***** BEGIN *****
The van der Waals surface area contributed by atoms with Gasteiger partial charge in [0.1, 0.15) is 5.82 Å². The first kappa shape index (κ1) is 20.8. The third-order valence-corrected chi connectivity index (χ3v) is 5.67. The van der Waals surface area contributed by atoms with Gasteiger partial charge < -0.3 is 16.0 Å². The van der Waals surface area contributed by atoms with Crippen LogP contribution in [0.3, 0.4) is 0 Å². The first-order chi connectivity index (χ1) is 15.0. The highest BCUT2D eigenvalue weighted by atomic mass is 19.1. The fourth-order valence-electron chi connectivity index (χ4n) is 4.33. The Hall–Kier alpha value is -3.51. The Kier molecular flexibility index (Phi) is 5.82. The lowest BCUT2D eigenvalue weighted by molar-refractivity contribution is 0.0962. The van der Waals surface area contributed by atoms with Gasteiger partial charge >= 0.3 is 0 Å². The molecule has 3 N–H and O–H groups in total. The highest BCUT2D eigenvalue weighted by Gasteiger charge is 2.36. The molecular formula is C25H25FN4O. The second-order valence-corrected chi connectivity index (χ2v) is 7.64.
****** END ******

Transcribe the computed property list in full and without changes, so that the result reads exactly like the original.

The van der Waals surface area contributed by atoms with Gasteiger partial charge in [0.1, 0.15) is 5.82 Å². The first kappa shape index (κ1) is 20.8. The third-order valence-corrected chi connectivity index (χ3v) is 5.67. The van der Waals surface area contributed by atoms with Gasteiger partial charge < -0.3 is 16.0 Å². The van der Waals surface area contributed by atoms with Crippen LogP contribution in [0.3, 0.4) is 0 Å². The first-order chi connectivity index (χ1) is 15.0. The highest BCUT2D eigenvalue weighted by atomic mass is 19.1. The fourth-order valence-electron chi connectivity index (χ4n) is 4.33. The Hall–Kier alpha value is -3.51. The Kier molecular flexibility index (Phi) is 5.82. The lowest BCUT2D eigenvalue weighted by molar-refractivity contribution is 0.0962. The van der Waals surface area contributed by atoms with Gasteiger partial charge >= 0.3 is 0 Å². The molecule has 3 N–H and O–H groups in total. The highest BCUT2D eigenvalue weighted by Gasteiger charge is 2.36. The molecular formula is C25H25FN4O. The second-order valence-corrected chi connectivity index (χ2v) is 7.64.